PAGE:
I received a shout-out from Landfall literary journal in their review of Bonsai: Best small stories from Aotearoa New Zealand, which I have a story in.
"Colloquial and casually brutal dialogue is deployed to devastating effect by Kathryn van Beek in ‘Women’s studies’. Working as a cleaner in ‘Femme Fatale’ to finance her university studies, van Beek’s protagonist vacuums as unobtrusively as possible around the workers and clients. In the process she witnesses scenes that are sometimes shocking in their strangeness."
You can read the full review here.
Thankfully, the Stevie Nicks of New Zealand's literary scene disappeared before I was able to prostrate myself before her leather boots.
The book launch for Bonsai: Best small stories from Aotearoa New Zealand featured wine and cheese, friendly people, lively discussion and Tracey Slaughter.
If you're not familiar with her work, here's a taster - the wonderful short story The Names In The Garden. And if you're up for something a little more adult, here's Postcards Are A Thing Of The Past, which was just named runner-up for The Moth Short Story Prize.
Tracey Slaughter isn't the only rock star I've been thinking about lately. Ever since I heard the news that Jenny Morris is being inducted into the NZ Music Hall of Fame, her song Tears has been repeating in my head. If you haven't seen the music video, do yourself a favour and check it out.
I've also been listening to the audiobook of Man's Search for Meaning by Psychiatrist and Holocaust-survivor Viktor Frankl. To lighten the mood I've been dipping into The Bachelor Australia, but unfortunately this season's more horror than romance.
Along with reading Bonsai I'm reading The Best American Essays of 2017. The most powerful so far is Eliese Colette Goldbach's White Horse. If you're interested, you can read it online.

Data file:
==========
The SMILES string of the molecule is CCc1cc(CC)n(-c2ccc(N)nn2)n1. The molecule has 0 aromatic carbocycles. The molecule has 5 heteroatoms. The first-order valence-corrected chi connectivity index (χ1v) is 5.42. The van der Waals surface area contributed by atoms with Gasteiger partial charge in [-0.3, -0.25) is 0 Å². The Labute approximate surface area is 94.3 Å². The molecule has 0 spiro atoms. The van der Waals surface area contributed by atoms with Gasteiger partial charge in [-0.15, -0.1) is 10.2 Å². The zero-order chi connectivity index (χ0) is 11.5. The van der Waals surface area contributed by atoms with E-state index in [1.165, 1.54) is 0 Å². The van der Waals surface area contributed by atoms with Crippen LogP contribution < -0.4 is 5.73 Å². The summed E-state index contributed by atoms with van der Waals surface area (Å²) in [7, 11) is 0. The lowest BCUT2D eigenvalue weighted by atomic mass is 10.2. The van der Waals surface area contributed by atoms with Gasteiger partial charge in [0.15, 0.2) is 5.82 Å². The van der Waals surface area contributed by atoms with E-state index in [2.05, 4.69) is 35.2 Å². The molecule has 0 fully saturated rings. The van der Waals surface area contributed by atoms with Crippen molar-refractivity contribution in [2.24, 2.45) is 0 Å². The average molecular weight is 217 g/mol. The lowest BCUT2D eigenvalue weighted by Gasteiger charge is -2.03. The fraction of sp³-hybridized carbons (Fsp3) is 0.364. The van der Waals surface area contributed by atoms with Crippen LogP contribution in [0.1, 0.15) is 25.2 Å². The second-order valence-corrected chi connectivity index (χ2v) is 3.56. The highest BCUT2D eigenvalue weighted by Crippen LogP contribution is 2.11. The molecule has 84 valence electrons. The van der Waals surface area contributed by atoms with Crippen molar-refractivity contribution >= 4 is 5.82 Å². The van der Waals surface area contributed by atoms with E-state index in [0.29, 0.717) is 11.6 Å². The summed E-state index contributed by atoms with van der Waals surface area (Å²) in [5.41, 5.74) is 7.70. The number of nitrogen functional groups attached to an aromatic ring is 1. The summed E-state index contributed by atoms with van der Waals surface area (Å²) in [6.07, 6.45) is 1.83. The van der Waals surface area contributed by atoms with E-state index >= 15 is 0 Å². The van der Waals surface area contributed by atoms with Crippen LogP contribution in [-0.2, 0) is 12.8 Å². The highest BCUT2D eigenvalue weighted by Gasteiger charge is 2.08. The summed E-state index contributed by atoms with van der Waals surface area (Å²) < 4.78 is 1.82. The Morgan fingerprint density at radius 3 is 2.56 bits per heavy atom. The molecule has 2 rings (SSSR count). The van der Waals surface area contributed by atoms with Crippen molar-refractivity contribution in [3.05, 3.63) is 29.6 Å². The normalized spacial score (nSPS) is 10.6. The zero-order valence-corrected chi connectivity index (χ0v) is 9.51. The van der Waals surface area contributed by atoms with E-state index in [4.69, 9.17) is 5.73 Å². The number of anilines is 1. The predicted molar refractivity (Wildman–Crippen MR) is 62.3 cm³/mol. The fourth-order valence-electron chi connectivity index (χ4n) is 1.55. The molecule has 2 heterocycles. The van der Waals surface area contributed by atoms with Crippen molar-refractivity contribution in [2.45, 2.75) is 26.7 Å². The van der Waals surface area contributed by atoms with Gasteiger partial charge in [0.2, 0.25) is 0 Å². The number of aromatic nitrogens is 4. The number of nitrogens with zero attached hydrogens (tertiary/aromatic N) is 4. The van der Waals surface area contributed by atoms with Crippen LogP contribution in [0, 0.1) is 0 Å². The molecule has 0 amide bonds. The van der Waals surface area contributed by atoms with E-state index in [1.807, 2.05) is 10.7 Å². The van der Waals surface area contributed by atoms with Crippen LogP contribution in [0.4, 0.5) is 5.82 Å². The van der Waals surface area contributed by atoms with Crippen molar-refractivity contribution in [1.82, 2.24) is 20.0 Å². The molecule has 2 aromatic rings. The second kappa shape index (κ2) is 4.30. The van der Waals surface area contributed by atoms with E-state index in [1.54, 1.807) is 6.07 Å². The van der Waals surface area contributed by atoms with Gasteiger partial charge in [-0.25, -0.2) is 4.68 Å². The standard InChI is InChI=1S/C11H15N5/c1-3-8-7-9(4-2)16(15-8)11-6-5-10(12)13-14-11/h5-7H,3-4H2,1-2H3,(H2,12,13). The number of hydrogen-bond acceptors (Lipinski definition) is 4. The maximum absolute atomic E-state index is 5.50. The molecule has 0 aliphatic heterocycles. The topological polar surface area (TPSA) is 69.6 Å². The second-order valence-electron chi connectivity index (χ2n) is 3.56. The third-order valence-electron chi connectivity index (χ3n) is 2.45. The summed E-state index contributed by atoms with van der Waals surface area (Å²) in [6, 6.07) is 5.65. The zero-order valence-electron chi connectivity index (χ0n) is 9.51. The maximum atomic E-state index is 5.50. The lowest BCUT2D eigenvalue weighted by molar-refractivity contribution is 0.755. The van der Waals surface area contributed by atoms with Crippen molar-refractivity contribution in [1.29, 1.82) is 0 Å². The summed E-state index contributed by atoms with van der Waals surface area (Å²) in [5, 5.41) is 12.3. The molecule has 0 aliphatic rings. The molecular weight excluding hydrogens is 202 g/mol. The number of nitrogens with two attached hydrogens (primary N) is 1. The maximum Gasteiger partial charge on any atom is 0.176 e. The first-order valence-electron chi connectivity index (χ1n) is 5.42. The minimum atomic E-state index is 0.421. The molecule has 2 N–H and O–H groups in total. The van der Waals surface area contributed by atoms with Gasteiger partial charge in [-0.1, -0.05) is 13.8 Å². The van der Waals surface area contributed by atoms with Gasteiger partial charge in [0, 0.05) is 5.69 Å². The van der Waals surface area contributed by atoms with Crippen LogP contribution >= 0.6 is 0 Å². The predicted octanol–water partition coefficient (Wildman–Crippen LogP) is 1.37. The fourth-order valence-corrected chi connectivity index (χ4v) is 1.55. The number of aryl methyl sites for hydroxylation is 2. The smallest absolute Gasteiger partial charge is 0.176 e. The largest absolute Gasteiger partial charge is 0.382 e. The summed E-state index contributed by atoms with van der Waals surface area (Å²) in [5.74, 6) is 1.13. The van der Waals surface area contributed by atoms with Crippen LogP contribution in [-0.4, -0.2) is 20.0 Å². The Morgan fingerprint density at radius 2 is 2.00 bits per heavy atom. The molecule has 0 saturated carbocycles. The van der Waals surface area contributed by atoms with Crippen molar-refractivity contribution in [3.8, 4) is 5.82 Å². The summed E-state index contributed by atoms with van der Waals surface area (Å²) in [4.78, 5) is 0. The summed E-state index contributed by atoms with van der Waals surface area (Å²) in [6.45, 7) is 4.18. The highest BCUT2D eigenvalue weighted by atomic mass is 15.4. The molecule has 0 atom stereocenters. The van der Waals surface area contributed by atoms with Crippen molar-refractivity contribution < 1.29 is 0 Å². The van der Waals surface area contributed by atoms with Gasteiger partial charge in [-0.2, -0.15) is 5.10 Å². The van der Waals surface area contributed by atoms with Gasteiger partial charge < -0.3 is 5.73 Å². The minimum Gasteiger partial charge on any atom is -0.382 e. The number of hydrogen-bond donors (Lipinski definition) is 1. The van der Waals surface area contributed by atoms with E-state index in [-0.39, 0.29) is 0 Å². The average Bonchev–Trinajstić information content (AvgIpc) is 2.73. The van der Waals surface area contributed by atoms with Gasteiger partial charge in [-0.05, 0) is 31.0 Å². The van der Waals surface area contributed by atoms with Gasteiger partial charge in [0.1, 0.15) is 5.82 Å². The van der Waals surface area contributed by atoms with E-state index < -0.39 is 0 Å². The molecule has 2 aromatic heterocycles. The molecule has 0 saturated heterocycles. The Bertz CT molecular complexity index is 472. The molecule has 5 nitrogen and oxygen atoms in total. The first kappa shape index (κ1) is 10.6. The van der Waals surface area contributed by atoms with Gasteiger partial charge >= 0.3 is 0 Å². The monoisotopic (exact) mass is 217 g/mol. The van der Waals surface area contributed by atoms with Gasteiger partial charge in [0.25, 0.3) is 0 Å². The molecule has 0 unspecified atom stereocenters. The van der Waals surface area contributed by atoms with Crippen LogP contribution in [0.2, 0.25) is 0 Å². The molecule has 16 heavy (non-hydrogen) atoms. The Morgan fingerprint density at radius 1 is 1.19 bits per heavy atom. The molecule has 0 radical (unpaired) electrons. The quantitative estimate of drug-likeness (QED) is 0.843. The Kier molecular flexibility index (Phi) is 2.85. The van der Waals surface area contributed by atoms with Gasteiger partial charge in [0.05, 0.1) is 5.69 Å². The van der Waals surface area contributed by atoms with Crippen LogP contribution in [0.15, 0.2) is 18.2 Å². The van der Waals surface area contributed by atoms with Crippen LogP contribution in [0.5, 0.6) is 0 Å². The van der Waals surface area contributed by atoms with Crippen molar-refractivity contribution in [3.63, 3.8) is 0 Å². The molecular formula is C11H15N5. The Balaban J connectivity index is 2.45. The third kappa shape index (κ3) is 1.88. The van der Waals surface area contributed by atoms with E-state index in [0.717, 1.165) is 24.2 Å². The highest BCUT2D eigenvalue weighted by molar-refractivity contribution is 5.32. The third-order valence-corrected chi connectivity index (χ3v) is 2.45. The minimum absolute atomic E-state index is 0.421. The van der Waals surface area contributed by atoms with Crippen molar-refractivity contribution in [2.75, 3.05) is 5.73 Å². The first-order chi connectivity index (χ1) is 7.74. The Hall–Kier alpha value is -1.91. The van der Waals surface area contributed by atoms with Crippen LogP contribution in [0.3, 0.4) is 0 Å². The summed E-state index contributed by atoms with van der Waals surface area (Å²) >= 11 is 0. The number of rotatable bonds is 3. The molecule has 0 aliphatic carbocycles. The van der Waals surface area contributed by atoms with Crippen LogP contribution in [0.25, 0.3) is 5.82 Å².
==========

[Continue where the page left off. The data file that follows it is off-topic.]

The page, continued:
I'm also branching out with my food choices. Over the weekend several Creative Hub alumni came out for a mini retreat and we spent our time writing, walking, getting feedback on our project pitches and eating wasabi KitKats.
It may sound as though I'm caught in a hedonistic loop of partying, reading and hero-worship. but I'm also making good progress towards my creative goals. I've written two first drafts of short stories, which I think is a good effort.
The drawing hasn't been going quite as well. I'm aiming to complete a Bruce book picture a week, but in the first picture the characters were smudgy and misshapen and I had to start all over again.
I'm also suffering from a severe case of impostor syndrome that's keeping me awake at night. The side of myself that wants to achieve as a writer appears to be at war with the side of myself that thinks I'm a munter for trying.
Perhaps the amount of good writing I'm reading is giving me performance anxiety. Maybe it's time to stop reading so much Tracey Slaughter and start scouring the 'world's worst books' lists. I hear there's a series about sparkly vampires I haven't read.
Thank you to The Creative Hub and Earthskin Retreat for the opportunity to undertake this residency.
Just when I thought my birthday haul couldn't get any better, a copy of Bonsai: Best small stories from Aotearoa New Zealand was slipped into my letterbox. My story Women's Studies is among the 200 or so short, short stories featured in the anthology, which also includes work by Tracey Slaughter, Leanne Radojkovich, Zoe Meager, Owen Marshall and many other of my favourite authors.
Also - how much am I looking forward to reading Baby, The New Animals and Hera Lindsay Bird?
2023 Burns fellow Kathryn van Beek has an MA from Victoria University Wellington - Te Herenga Waka’s International Institute of Modern Letters. She is a winner of the Mindfood Short Story Competition and the Headland Prize. Her collection of short stories, Pet, is available as a podcast, and her work has also appeared in Overland, takahē, Newsroom, and the Sunday Star-Times. She lives in UNESCO City of Literature Ōtepoti Dunedin with her two rescue cats.